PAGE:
RUSSELL, Kan. (AP) _ The mystery solved, Republican presidential candidate Bob Dole hoped to debut the Dole-Kemp ticket with a red, white and blue rally at the rural courthouse where his political career began.

But a drenching rain threatened to move the festivities to a covered exposition hall at the fairgrounds. Dole emerged from his house this morning briefly to look up at the sky as he awaited the arrival of former housing secretary and New York congressman Jack Kemp.

Dole had hoped to keep his choice of vice presidential running mate a surprise until today's event. But even as American flags were being stationed Friday along Main Street for today's formal announcement, GOP activists were voicing enthusiasm about the selection of Kemp, a sometime Dole antagonist.

Kemp arrived at a small airport about 35 miles from here early today and spent the night at a motel in Great Bend.

Nelson Warfield, Dole's press secretary, said that the former Senate majority leader reviewed newspaper clips this morning announcing his selection of Kemp. He said Dole was pleased with the coverage of his decision and particularly ``impressed that (former New York Gov.) Mario Cuomo had called the choice formidable.''

Campaign sources said Dole made the offer _ and Kemp accepted _ in a 15-minute telephone call late Friday night. The pair planned to meet at Dole's boyhood home before the rally and a triumphant entrance at the GOP's San Diego convention site on Sunday.

``We've got a veep ... the curtain goes up on the drama of taking the White House back from Bill Clinton,'' spokesman Nelson Warfield said after Dole placed the call from his living room.

``I can't tell you who the other party was, but I can tell you he was extremely enthusiastic. You could hear him through the phone.''

But two sources familiar with the conversation told The Associated Press that Kemp was Dole's choice, ending a months-long review in which Dole sifted through a handful of popular governors and three former Senate colleagues before turning late to Kemp.

Just a month ago, Kemp predicted his stormy relationship with Dole _ and a history of deep differences over economic policy _ would keep him from being considered. But by Friday, the 61-year-old former pro football player's tune had changed. ``Quarterbacks are always ready,'' he declared.

The Dole team also was ready, arriving here with a vice presidential staff already assembled and former Commerce Department official Wayne Berman at the helm as manager. Veteran GOP strategist Charlie Black, who ran Texas Sen. Phil Gramm's unsuccessful primary bid this year, was also drafted.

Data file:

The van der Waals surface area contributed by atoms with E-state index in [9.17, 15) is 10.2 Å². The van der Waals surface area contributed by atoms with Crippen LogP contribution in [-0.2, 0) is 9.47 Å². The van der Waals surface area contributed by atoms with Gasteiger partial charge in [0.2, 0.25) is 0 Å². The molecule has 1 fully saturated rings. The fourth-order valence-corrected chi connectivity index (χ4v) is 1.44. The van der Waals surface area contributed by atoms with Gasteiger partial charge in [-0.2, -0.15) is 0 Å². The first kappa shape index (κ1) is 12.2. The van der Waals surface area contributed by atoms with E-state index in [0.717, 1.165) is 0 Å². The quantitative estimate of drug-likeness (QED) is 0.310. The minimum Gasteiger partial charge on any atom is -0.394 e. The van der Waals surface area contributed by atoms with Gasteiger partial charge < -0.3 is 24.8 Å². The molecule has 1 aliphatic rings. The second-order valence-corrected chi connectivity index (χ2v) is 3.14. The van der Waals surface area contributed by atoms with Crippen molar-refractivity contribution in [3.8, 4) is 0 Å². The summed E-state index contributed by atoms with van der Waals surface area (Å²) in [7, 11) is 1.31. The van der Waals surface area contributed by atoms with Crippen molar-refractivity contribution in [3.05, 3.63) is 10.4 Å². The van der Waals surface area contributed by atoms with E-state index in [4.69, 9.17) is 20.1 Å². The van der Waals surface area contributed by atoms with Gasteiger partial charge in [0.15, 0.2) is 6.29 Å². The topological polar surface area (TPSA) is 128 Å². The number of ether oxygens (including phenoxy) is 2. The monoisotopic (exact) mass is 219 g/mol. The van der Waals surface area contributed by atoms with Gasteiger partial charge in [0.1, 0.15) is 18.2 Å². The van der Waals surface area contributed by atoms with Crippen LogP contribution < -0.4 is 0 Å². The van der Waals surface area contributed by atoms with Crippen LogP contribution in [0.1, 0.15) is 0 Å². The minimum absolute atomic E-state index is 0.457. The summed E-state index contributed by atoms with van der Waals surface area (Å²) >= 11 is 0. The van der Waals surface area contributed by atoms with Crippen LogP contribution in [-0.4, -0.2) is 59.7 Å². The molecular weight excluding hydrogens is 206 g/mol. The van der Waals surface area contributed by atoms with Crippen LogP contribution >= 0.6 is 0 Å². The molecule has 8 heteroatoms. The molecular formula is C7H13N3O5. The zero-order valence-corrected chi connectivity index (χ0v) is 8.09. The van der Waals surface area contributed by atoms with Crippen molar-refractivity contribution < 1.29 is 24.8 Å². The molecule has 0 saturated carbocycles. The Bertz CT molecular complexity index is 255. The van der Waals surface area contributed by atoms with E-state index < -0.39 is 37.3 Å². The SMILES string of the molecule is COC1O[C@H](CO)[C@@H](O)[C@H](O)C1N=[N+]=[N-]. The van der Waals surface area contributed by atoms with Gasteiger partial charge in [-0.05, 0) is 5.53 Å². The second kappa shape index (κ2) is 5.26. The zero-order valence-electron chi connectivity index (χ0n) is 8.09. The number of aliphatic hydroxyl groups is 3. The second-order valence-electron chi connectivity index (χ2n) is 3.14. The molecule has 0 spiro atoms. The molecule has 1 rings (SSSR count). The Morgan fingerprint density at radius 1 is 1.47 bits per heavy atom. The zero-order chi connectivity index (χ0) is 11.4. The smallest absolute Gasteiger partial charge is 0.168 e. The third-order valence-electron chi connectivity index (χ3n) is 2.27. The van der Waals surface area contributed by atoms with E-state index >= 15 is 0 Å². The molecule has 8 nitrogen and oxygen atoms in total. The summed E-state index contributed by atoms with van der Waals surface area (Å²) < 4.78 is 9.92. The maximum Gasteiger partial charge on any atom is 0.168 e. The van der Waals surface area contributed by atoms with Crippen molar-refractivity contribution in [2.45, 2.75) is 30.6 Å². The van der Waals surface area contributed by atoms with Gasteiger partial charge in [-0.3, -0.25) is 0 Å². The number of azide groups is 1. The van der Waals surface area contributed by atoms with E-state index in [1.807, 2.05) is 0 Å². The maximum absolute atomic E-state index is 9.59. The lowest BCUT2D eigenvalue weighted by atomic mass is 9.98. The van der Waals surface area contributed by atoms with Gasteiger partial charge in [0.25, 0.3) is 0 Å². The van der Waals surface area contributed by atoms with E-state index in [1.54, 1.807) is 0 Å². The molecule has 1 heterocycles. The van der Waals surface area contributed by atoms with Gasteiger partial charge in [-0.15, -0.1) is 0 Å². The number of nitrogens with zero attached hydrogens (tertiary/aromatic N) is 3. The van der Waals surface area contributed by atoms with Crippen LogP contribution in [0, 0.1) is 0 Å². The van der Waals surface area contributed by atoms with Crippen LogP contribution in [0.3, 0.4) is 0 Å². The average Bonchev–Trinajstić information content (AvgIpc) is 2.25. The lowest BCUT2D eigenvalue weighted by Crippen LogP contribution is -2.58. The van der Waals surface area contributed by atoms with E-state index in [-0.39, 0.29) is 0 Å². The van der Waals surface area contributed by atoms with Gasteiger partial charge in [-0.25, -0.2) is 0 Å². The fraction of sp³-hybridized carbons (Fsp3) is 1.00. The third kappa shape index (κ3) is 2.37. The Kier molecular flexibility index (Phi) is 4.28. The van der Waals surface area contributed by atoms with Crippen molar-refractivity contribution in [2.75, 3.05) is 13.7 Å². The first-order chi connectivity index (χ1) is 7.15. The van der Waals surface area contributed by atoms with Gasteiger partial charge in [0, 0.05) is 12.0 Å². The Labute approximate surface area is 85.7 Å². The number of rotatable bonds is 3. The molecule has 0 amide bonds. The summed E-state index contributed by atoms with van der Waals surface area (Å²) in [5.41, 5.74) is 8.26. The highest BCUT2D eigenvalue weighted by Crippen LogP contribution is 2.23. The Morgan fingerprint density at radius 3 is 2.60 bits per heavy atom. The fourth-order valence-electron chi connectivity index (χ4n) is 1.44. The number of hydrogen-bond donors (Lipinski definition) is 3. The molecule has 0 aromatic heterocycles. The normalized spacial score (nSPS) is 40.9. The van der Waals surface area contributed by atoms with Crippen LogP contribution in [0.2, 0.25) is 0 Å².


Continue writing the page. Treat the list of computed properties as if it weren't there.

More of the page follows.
Democrats greeted Kemp's selection with footballs bearing the slogan: ``Hail Mary Pass.'' But one, former New York Gov. Mario Cuomo, called the ticket ``formidable'' and said Kemp could hurt Democrats by appealing to minority voters.

Dole, who had joked about sneaking his mystery date through the back door, clearly delighted in prolonging the guessing game. ``Beats working,'' he said.

The Dole campaign, stuck far behind President Clinton in horserace polls, was counting on a bold vice presidential choice and a smooth convention next week to excite doubting Republicans.

Indeed, as word of Kemp's selection spread through San Diego, where Dole-Kemp T-shirts were already on sale, reaction among the GOP faithful was overwhelmingly positive.

``We now have a forward-looking, dynamic ticket. It will truly excite the country,'' said former Dole rival Steve Forbes, the flat-tax advocate whom Kemp endorsed during the primaries.

But a walk through downtown Russell suggested Kemp was not a surefire hit with all voters.

``Who? I don't know him. It should be a woman. They never pick a woman,'' complained Kaylee Karst, a clerk at Don Dawson Pharmacy.

Pharmacist Mary Sturdy of nearby Hays chimed in that ``since he (Kemp) is from the East there's not a whole lot known about him here.''

Some party activists worried that Democrats would exploit the running mates' differences on key conservative issues. Kemp is opposed to term limits, supports affirmative action and has criticized tough immigration policies.

Dole and Kemp have been rivals _ and antagonists _ for years. They were unsuccessful candidates for the 1988 Republican presidential nomination, and both were passed over as a running mate for George Bush.

At the root of most Dole-Kemp feuds has been economics: Dole is a deficit hawk determined to balance the federal budget; Kemp a supply-side apostle supporting deep tax cuts and economic growth before balancing the books.

Dole's new economic plan bridges both camps, and it was during deliberations over its $548 billion in tax cuts that Kemp emerged as a serious vice presidential contender.